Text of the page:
11. A shaft assembly according to claim 9, in which each bearing assembly includes roller bearings which are mounted on the stubshafts at an axial location such that, when the shaft is mounted between the screen frame sides, each roller bearing is located closely adjacent to the respective screen frame side.

12. A shaft assembly according to claim 11, in which one of the stubshafts projects to a greater extend, so that the hydraulic or other drive motor and associated coupling may be mounted thereon.

Description:

This invention relates to a vibrating grid shaft assembly which is operative to apply vibrational energy to the frame sides of a vibrating grid in order to assist the screening process.

It is well known to use vibrating grids in order to screen a bulk supply of raw material into at least two ranges of size of screened material. In the quarrying industry, the bulk supply of raw material is crushed stone, and the vibrating grids are usually known as “screen boxes”.

In the case of a single deck screen, bulk material can be separated into (a) oversized material (which is too large to move downwardly through the screen apertures and which is discharged to a stockpile, or may be recycled for a further crushing operation), and (b) screened material smaller in size than the screen apertures and which is routed to a separate stockpile.

In the case of a twin deck screen, the material which passes through the upper screen deck falls onto a lower screen deck where further screening takes place, so that three different size ranges of material can be obtained.

A screen deck usually has a small slope, and bulk material is deposited at or near to the upper end of at least the upper deck, and gravity action assists the movement of the bulk material lengthwise of the deck while screening takes place. However, to assist the screening action, it is usual to apply vibrational energy to the frame sides, or chassis, of the screen box, and this can be provided by a rotating shaft assembly which extends between the frame sides, and which carries eccentric masses which apply substantial vibrational forces to the frame sides as the shaft rotates.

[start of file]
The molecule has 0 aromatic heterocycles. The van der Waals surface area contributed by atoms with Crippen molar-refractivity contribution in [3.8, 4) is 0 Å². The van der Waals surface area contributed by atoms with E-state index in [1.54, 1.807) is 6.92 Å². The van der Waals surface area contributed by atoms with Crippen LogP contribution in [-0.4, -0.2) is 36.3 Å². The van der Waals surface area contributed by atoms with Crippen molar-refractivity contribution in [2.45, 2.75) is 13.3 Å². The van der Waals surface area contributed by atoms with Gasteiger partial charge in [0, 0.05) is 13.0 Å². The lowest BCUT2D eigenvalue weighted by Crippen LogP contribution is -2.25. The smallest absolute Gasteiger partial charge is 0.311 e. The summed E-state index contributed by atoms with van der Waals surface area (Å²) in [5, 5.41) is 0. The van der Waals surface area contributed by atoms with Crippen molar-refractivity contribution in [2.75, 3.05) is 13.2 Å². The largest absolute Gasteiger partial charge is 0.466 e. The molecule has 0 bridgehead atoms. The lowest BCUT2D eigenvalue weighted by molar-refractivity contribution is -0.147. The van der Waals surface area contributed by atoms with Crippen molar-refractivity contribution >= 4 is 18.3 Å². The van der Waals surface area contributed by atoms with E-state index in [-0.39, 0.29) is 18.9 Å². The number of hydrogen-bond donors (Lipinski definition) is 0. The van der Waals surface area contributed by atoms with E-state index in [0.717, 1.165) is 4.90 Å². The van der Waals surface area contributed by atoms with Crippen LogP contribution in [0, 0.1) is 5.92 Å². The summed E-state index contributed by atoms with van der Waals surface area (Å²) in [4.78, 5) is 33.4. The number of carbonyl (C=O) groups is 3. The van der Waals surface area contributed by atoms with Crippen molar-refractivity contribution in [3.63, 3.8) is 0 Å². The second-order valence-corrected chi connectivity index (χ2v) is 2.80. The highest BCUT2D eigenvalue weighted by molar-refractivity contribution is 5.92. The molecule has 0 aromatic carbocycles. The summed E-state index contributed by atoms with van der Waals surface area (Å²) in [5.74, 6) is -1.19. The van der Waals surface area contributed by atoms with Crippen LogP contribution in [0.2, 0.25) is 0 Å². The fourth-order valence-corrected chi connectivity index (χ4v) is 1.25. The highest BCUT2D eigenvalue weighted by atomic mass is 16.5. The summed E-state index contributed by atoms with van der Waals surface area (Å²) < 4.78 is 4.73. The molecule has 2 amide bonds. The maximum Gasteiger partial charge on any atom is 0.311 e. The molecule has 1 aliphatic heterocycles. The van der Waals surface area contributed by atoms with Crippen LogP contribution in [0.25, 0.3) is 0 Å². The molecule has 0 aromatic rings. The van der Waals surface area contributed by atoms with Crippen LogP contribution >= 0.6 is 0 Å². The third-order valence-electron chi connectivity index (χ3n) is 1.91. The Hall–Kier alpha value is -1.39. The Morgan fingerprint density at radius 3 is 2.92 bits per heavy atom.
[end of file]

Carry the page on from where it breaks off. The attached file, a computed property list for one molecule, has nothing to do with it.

It is usual to mount eccentric masses on the projecting outer ends of the shaft, and the out of balance rotational forces generated are then transmitted to the frame sides via the mountings by which the shaft is mounted on the frame sides.

The mountings usually include roller bearings which mount projecting ends or stubshafts of the shaft in the frame sides.

However, although externally mounted eccentric masses work well in practice, there are at least two problems connected with such arrangements. First of all, there is a safety issue in that large masses are being rotated (externally of the screen box) which generate substantial inertia, and care must be taken to shield operatives from exposure to this. Secondly, the presence of eccentric loads externally of the frame sides means that a free circular path of movement for the loads must be made available, and this applies constraints to the way in which adjacent components of the screen are assembled.

The present invention therefore seeks to provide a novel vibrating shaft assembly for a screening plant, and which is effective and also avoids requirement to mount eccentric loads externally of the frame sides of the plant.

According to the invention there is provided a vibrating grid shaft assembly for use in a screening plant having opposed screen frame sides, and which comprises:

    • a shaft which is intended to extend between the frame sides;
    • stubshafts projecting from each end of the shaft, and each adapted to be mounted in or on a respective screen frame side;
    • a respective bearing mounted on each stubshaft and intended to be located inboard of the adjacent screen frame side, and defining a rotational axis for the shaft; and,
    • a respective load mounted eccentrically with respect to the rotational axis and incorporated within the shaft adjacent to each stubshaft and so as to be located inboard of the adjacent screen frame side.

The invention therefore provides a vibrating grid shaft assembly which no longer requires eccentric masses to be located externally or outboard of the screen frame sides, but which is still able to apply effective vibrational energy to the screen frame sides.